Obama's Economic Stimulus Package: Whose Pump Will It Prime?

| Mon Nov. 24, 2008 1:18 PM PST

"I'm not going to discuss numbers right now," Barack Obama said this morning at his press conference, where he introduced his economic team but held off on providing details of their plans to respond to the deepening recession. In fact, the devil will be in those details. They will be a test of the president-elect's willingness to take bold action, as well as of his basic ideological approach to economics and social justice.

While various experts have projected a stimulus package costing anywhere from $600 billion to $1 trillion, Obama would only say that "we need a big stimulus package." At the same time, he declared, "95 percent of workers will receive a net tax cut," with those earning over $250,000 a year eventually paying "a little bit more." He has also indicated that he may take no immediate action to roll back Bush's tax cuts to the rich, but simply let them expire in 2010. So how will the Obama administration pay for a big stimulus program? For the most part through Keynesian style pump-priming—government spending that increases the huge deficit over the short term, in hopes of reducing it later under a recovered economy. It's the approach taken, most famously, by FDR—the man to whom the Obama is now being compared on a daily basis.

In fact, deficit spending has long been undertaken not only by New Deal Democrats, but by Republicans from Ronald Reagan to George W. Bush. These so-called fiscal conservatives have been only too happy to run up the national debt when it suits their ideological goals, whether they be military buildups or corporate handouts. Obama and his team will need to decide which larger goals their deficit spending will serve—what pumps they want to prime, and how. In particular, will their program to stimulate the economy reject the discredited "trickle down" approach, and address the extremes of wealth and poverty created over the last 30 years?

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Some ideas on this front came earlier this morning from a teleconference by Robert Greenstein, who heads the Center for Budget and Policy Priorities, a Washington-based research group. CPBB has outlined a series of immediate steps to stregthen the social safety net so as to alleviate the downturn's most dire affects on low-income Americans, and at the same time stimulate the economy.

CPBB's proposals include extending unemployment so that it covers more low-income workers: As it stands, only 40 percent of unemployed Americans actually receive any assistance from the government. The Center also advocates an increase in the food stamp program on a temporary basis, and a simple voucher system to provide assistance to renters forced out by foreclosures, who are being largely ignored by programs serving homeowners. Finally, CPBB recommends that the federal government increase the amount of money it pays states to help them shoulder the cost of Medicaid, whose roles are sure to swell as unemployment pushes people off private health insurance. This would be part of a broader aid program to states that are facing serious budget crunches.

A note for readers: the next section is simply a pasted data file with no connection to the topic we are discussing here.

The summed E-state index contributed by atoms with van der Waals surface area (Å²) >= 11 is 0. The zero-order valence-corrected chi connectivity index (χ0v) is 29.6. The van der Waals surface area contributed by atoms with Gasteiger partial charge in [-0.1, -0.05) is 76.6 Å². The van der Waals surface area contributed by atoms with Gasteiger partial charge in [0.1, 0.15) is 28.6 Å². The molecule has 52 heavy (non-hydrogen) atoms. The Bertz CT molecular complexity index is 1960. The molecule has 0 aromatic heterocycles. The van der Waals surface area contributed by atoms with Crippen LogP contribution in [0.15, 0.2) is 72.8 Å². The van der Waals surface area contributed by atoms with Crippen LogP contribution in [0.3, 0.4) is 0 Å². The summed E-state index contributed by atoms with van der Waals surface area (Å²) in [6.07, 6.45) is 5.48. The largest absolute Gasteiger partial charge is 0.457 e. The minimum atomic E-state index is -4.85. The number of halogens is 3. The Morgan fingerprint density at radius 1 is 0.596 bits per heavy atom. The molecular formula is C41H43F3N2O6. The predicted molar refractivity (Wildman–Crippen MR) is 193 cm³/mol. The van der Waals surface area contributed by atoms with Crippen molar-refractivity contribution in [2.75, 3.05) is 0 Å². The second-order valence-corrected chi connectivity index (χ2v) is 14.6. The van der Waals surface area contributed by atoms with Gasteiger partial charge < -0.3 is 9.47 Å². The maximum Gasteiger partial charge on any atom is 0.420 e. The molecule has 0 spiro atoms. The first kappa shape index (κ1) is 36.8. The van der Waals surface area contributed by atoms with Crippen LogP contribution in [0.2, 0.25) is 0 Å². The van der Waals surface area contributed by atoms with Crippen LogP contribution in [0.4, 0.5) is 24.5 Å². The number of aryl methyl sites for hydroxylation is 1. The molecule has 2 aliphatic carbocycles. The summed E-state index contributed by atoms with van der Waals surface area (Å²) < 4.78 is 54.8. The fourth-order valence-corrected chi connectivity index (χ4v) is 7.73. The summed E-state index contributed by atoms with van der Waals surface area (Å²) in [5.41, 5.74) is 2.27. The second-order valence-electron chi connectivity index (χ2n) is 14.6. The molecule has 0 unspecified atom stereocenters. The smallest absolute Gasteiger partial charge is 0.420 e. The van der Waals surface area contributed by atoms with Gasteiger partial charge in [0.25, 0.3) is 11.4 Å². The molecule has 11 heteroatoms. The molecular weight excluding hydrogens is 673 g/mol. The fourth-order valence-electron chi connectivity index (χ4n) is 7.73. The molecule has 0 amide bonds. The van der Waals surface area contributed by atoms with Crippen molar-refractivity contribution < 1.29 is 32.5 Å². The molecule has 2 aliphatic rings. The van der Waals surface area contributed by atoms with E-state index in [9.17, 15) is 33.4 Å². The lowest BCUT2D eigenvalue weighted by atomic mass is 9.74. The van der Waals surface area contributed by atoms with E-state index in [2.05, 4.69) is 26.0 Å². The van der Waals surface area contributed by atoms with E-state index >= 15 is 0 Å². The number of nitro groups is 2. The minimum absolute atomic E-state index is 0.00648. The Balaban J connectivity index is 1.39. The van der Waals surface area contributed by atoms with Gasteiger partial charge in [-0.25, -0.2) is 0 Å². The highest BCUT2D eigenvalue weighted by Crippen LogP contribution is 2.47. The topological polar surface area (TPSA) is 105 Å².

CPBB provided a detailed analysis of just how the recession is likely to effect low-income Americans. Without federal help, the situation will be extraordinarily bleak. Forty one states are facing budget deficits. Almost all states are required to balance their budgets, which will leave them with no other choice than to eliminate or make deep cuts to essential social programs, which have already endured decades of cuts. "The safety net is weaker today than it was in previous large recessions," Greenstein said this morning.

Projections show unemployment may reach 9 percent in the coming year. If no federal action is taken, the Center estimates that in that period, the numbers of people in poverty will rise by 7.5 to 10.3 million. (At the time of the 2006 census, 36.5 million people were living in poverty in the United States.) The number of poor children will increase by 2.6 to 3.3 million, and the number of children in deep poverty—at less than half of the federal poverty level--will climb by 1.5 to 2.0 million.

None of CPBB's proposals are the least bit radical. The price tag for these initiatives would be modest relative to the banking bailouts. And as Greenstein and others have pointed out, resources placed in the hands of poor people and those on the brink of poverty are a practical way to stimulate the economy, as well as a compassionate one: Any government funds received by these people are virtually guaranteed to be channeled directly into the economy, since they will be used to purchase basic needs. On the other hand, funds for failing banks and other corporations, as well as tax cuts for the rich, can simply be hoarded, as the last few months have shown.

It remains an open question as to whether Obama and the Democratic leadership will propose such measures, or whether they can find enough support for them even within their own Congressional majority, considering the such conservative elements the Blue Dog Democrats and the adherents of the Democratic Leadership Council. If they fail to do so, however, Obama will soon begin to look less like FDR, and more like Ronald Reagan.

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